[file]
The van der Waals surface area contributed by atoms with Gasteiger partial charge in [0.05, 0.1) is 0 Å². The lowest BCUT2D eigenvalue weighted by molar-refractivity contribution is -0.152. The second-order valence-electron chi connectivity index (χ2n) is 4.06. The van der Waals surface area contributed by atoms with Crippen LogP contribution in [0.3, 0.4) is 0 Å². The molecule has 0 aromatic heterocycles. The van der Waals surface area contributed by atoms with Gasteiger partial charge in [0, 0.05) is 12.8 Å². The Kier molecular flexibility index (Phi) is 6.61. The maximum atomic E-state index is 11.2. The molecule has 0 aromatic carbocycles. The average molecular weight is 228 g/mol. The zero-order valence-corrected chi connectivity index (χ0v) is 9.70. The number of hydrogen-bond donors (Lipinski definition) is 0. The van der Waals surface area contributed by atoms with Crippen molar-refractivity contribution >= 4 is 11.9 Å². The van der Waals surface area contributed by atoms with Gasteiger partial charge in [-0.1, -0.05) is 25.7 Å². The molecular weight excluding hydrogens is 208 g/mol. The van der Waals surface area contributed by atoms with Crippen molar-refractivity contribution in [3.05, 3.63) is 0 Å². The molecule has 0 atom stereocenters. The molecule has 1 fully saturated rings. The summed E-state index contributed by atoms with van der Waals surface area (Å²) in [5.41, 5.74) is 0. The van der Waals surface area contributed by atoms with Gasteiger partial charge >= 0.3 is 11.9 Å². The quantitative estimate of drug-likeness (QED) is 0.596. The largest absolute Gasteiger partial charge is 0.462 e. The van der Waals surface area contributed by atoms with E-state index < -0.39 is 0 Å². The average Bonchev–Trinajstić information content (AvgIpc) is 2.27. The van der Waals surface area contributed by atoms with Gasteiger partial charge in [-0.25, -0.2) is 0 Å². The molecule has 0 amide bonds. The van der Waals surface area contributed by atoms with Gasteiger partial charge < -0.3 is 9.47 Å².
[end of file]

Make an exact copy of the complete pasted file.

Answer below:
The van der Waals surface area contributed by atoms with Gasteiger partial charge in [0.05, 0.1) is 0 Å². The lowest BCUT2D eigenvalue weighted by molar-refractivity contribution is -0.152. The second-order valence-electron chi connectivity index (χ2n) is 4.06. The van der Waals surface area contributed by atoms with Crippen LogP contribution in [0.3, 0.4) is 0 Å². The molecule has 0 aromatic heterocycles. The van der Waals surface area contributed by atoms with Gasteiger partial charge in [0, 0.05) is 12.8 Å². The Kier molecular flexibility index (Phi) is 6.61. The maximum atomic E-state index is 11.2. The molecule has 0 aromatic carbocycles. The average molecular weight is 228 g/mol. The zero-order valence-corrected chi connectivity index (χ0v) is 9.70. The number of hydrogen-bond donors (Lipinski definition) is 0. The van der Waals surface area contributed by atoms with Crippen molar-refractivity contribution >= 4 is 11.9 Å². The van der Waals surface area contributed by atoms with Gasteiger partial charge in [-0.1, -0.05) is 25.7 Å². The molecular weight excluding hydrogens is 208 g/mol. The van der Waals surface area contributed by atoms with Crippen molar-refractivity contribution in [3.05, 3.63) is 0 Å². The molecule has 0 atom stereocenters. The molecule has 1 fully saturated rings. The summed E-state index contributed by atoms with van der Waals surface area (Å²) in [5.41, 5.74) is 0. The van der Waals surface area contributed by atoms with Gasteiger partial charge >= 0.3 is 11.9 Å². The quantitative estimate of drug-likeness (QED) is 0.596. The largest absolute Gasteiger partial charge is 0.462 e. The van der Waals surface area contributed by atoms with E-state index < -0.39 is 0 Å². The average Bonchev–Trinajstić information content (AvgIpc) is 2.27. The van der Waals surface area contributed by atoms with Gasteiger partial charge in [-0.25, -0.2) is 0 Å². The molecule has 0 amide bonds. The van der Waals surface area contributed by atoms with Gasteiger partial charge < -0.3 is 9.47 Å².